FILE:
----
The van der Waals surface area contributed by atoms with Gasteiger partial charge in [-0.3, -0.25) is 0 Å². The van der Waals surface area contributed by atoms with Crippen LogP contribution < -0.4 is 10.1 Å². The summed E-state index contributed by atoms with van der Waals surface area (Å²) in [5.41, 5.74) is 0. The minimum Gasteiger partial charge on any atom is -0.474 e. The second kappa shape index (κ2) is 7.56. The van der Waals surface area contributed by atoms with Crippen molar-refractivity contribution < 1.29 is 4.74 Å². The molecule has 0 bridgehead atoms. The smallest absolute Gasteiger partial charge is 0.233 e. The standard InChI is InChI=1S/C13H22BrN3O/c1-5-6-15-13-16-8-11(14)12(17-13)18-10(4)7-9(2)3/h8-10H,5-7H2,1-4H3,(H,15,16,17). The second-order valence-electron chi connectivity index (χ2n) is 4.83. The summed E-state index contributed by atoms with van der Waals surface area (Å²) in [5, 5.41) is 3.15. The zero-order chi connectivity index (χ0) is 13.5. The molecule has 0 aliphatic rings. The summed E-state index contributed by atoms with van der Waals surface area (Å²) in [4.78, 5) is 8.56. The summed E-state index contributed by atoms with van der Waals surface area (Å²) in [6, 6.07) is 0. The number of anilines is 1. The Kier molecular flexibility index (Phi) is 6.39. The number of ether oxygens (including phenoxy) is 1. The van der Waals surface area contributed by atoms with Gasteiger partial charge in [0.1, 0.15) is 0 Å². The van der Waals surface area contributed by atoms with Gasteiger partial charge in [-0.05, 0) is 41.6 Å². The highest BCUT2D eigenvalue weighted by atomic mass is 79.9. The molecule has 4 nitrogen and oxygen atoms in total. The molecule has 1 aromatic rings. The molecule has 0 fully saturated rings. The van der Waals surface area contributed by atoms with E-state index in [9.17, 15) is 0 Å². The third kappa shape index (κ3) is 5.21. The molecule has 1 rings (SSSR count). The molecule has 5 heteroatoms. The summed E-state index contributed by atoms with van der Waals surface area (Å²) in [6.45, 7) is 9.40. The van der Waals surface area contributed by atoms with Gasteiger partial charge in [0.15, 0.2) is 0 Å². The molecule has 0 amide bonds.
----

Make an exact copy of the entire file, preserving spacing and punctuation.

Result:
The van der Waals surface area contributed by atoms with Gasteiger partial charge in [-0.3, -0.25) is 0 Å². The van der Waals surface area contributed by atoms with Crippen LogP contribution < -0.4 is 10.1 Å². The summed E-state index contributed by atoms with van der Waals surface area (Å²) in [5.41, 5.74) is 0. The minimum Gasteiger partial charge on any atom is -0.474 e. The second kappa shape index (κ2) is 7.56. The van der Waals surface area contributed by atoms with Crippen molar-refractivity contribution < 1.29 is 4.74 Å². The molecule has 0 bridgehead atoms. The smallest absolute Gasteiger partial charge is 0.233 e. The standard InChI is InChI=1S/C13H22BrN3O/c1-5-6-15-13-16-8-11(14)12(17-13)18-10(4)7-9(2)3/h8-10H,5-7H2,1-4H3,(H,15,16,17). The second-order valence-electron chi connectivity index (χ2n) is 4.83. The summed E-state index contributed by atoms with van der Waals surface area (Å²) in [5, 5.41) is 3.15. The zero-order chi connectivity index (χ0) is 13.5. The molecule has 0 aliphatic rings. The summed E-state index contributed by atoms with van der Waals surface area (Å²) in [4.78, 5) is 8.56. The summed E-state index contributed by atoms with van der Waals surface area (Å²) in [6, 6.07) is 0. The number of anilines is 1. The Kier molecular flexibility index (Phi) is 6.39. The number of ether oxygens (including phenoxy) is 1. The van der Waals surface area contributed by atoms with Gasteiger partial charge in [0.1, 0.15) is 0 Å². The van der Waals surface area contributed by atoms with Gasteiger partial charge in [-0.05, 0) is 41.6 Å². The highest BCUT2D eigenvalue weighted by atomic mass is 79.9. The molecule has 4 nitrogen and oxygen atoms in total. The molecule has 1 aromatic rings. The molecule has 0 fully saturated rings. The van der Waals surface area contributed by atoms with E-state index in [9.17, 15) is 0 Å². The third kappa shape index (κ3) is 5.21. The molecule has 1 rings (SSSR count). The molecule has 5 heteroatoms. The summed E-state index contributed by atoms with van der Waals surface area (Å²) in [6.45, 7) is 9.40. The van der Waals surface area contributed by atoms with Gasteiger partial charge in [0.15, 0.2) is 0 Å². The molecule has 0 amide bonds.